Where the Wildwood Went

The wildwood is a term used by historical geographers to describe Britain’s dominant landscape type when there were not yet managed, distinct areas of ‘greenwood’ but just one massive, uncultivated, untamed woodland/ forest ecosystem. 

We began to see the destruction of the British wildwood far earlier than many people imagine – from the very earliest days of Neolithic, then Bronze Age agriculture. The Iron Age Celts had a deep connection to the woods that remained. But their iron ploughs meant rapid expansion of deforestation. The processes of coppicing, woodland management, converting forest to arable land and pasture they introduced continued to erode the wildwood gradually for hundreds of years, and shaped woodland management for generations.

By the year 1000 CE, it has been estimated that around 20% of Great Britain and Ireland were covered in forest, though in England, tree cover was likely already less. By 1150, the remaining fragments of untouched forest had been converted to managed woodland or cleared entirely in England and Wales. Patches in Scotland and Ireland did survive longer, but also came increasingly under threat during the Middle Ages.

The Middle Ages marked many great tree-felling events. For example, a thousand oaks are said to have been felled to build Salisbury Cathedral, with similar stories for many other great cathedrals and monuments. As the population increased during the Mediaeval period, farmhouses, villages and towns were rebuilt with timber frame houses, and there was much felling for further agricultural clearance. 

During the Tudor period, many more trees were felled in pursuit of Britain’s ambitions to ‘rule the waves’. Warships like the Mary Rose required entire forests to be felled to provide the timber.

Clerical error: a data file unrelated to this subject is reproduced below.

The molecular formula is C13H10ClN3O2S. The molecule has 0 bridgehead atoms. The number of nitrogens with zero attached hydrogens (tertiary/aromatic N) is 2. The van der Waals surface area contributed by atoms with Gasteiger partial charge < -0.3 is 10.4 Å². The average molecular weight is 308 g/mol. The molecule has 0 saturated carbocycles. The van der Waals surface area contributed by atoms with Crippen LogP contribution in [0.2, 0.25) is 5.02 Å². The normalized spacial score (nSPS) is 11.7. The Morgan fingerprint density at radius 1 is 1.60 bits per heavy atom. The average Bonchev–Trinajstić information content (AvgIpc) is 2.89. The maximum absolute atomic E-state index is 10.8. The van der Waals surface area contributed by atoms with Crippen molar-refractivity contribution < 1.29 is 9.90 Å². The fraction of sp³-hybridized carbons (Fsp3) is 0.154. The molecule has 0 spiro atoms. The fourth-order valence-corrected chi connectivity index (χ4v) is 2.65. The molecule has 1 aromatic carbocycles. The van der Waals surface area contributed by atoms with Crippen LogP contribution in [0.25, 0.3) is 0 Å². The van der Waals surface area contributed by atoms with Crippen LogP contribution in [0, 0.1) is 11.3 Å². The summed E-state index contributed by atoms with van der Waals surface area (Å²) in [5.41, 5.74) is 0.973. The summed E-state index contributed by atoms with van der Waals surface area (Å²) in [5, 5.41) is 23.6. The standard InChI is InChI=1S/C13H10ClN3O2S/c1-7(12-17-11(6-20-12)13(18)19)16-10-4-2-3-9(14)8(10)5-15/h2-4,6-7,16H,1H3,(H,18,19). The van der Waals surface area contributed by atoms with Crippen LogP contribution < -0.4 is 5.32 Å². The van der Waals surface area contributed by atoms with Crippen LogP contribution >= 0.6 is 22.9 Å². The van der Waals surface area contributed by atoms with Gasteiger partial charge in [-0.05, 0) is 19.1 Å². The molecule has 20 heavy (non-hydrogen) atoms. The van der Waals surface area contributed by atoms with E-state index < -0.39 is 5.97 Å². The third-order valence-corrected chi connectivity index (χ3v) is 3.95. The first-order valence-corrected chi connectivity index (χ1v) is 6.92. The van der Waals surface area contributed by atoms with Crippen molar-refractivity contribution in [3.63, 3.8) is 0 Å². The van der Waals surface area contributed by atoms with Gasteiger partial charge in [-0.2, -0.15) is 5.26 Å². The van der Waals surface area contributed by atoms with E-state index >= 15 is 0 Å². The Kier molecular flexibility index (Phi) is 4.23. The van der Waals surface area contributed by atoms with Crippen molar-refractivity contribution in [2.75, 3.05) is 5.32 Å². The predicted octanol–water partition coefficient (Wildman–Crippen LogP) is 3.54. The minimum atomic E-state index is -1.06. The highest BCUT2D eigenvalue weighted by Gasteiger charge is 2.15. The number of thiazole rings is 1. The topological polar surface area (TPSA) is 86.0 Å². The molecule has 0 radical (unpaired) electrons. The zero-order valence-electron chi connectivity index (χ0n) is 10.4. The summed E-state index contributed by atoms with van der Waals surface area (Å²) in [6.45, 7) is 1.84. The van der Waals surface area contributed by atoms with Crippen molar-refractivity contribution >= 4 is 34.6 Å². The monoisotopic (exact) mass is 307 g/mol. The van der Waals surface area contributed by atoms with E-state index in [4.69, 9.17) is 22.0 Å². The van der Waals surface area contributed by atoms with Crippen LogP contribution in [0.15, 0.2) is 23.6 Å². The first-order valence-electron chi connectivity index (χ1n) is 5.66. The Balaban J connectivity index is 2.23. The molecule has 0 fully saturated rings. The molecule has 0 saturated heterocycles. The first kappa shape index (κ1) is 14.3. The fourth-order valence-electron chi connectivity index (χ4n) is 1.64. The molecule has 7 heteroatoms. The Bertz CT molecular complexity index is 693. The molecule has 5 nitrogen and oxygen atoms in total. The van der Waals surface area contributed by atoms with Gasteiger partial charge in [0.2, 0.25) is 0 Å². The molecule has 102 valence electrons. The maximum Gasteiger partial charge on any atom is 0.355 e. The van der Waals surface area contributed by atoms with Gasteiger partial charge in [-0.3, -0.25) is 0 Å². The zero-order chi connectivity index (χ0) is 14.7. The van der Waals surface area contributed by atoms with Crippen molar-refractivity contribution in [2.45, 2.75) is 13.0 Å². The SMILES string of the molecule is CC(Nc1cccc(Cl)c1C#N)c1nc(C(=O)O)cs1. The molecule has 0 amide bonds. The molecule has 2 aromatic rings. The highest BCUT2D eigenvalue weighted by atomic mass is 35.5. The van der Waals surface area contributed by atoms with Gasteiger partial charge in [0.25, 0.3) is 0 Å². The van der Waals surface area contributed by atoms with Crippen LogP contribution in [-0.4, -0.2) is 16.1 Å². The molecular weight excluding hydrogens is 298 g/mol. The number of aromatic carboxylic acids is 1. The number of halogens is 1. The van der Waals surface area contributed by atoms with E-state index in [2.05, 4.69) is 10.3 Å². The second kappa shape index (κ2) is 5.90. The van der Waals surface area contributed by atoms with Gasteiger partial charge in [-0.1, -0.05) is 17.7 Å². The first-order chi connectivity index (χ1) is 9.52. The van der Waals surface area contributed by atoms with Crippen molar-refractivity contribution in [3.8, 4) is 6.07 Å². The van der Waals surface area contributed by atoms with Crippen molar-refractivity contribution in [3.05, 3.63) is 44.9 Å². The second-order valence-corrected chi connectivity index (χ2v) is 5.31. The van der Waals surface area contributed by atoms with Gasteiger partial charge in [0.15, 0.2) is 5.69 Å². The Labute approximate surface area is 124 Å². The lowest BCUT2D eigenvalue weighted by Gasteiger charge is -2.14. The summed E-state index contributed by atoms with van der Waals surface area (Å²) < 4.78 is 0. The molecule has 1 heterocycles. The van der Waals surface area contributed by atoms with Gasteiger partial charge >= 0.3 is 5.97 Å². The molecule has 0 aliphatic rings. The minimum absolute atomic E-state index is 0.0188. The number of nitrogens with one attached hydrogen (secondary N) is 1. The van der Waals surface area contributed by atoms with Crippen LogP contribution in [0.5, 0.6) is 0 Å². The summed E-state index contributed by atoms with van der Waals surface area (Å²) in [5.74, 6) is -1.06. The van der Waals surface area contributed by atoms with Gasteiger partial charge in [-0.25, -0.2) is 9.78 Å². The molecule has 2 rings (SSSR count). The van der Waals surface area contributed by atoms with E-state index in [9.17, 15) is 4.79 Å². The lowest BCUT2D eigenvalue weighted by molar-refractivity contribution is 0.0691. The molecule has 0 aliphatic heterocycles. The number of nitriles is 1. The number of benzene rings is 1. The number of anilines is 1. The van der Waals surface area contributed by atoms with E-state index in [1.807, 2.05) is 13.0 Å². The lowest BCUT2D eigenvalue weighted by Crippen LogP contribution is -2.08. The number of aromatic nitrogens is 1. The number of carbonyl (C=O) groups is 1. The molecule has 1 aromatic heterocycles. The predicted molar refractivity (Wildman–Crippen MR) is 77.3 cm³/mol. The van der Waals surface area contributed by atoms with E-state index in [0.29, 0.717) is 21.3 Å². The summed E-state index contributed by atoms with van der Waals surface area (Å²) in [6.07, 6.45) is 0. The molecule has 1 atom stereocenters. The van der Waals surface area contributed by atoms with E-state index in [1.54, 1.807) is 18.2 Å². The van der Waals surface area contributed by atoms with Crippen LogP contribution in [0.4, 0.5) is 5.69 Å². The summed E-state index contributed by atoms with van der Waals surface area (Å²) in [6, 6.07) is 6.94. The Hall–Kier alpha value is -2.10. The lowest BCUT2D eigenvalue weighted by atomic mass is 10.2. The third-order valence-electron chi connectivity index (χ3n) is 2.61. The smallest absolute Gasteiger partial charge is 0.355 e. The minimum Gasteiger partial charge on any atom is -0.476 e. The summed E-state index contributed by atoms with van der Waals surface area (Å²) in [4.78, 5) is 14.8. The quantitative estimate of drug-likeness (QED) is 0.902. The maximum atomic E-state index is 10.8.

Remaining enclaves of wild wood were also deliberately broken up and burned off to get rid of outlaws, and wolves. Around 1745, the very last known wolf in Britain was killed in Scotland. Woods were lost in the Highland Clearances, and forests were unable to regrow due to the introduction of sheep, and later deer for stag-shooting. 

As the industrial revolution took hold, railways and canals threaded the landscape. Coal replaced wood as a fuel in homes and industry, and coppicing and other traditional forms of woodland management fell into decline. The wild woods had long gone, but now even previously useful woodlands were undervalued and neglected. 

By the beginning of the 20th Century, under 5% of Britain and just 1.5% of Ireland was covered with trees. And things became even worse during the First World War. It was necessary to rely on local woods to provide the vast quantities of wood required. When the Second World War arrived, new timber plantations were not ready to meet demand, and yet more native woodland was lost. 

By 1980, just 3% of the land area of Great Britain was covered with woodland, scrub and obsolete coppice, and a further 6% with coniferous high forest. 

Since then, reforestation efforts have taken place, and there have been many successes. But we still have a long way to go. We may not be able to reclaim the wildwood, nor return things to how they once were. But we can make the British isles greener, lusher and more resilient. By protecting woodland and forest fragments, and rewilding, we can begin to reclaim at least a little of what has been lost. 

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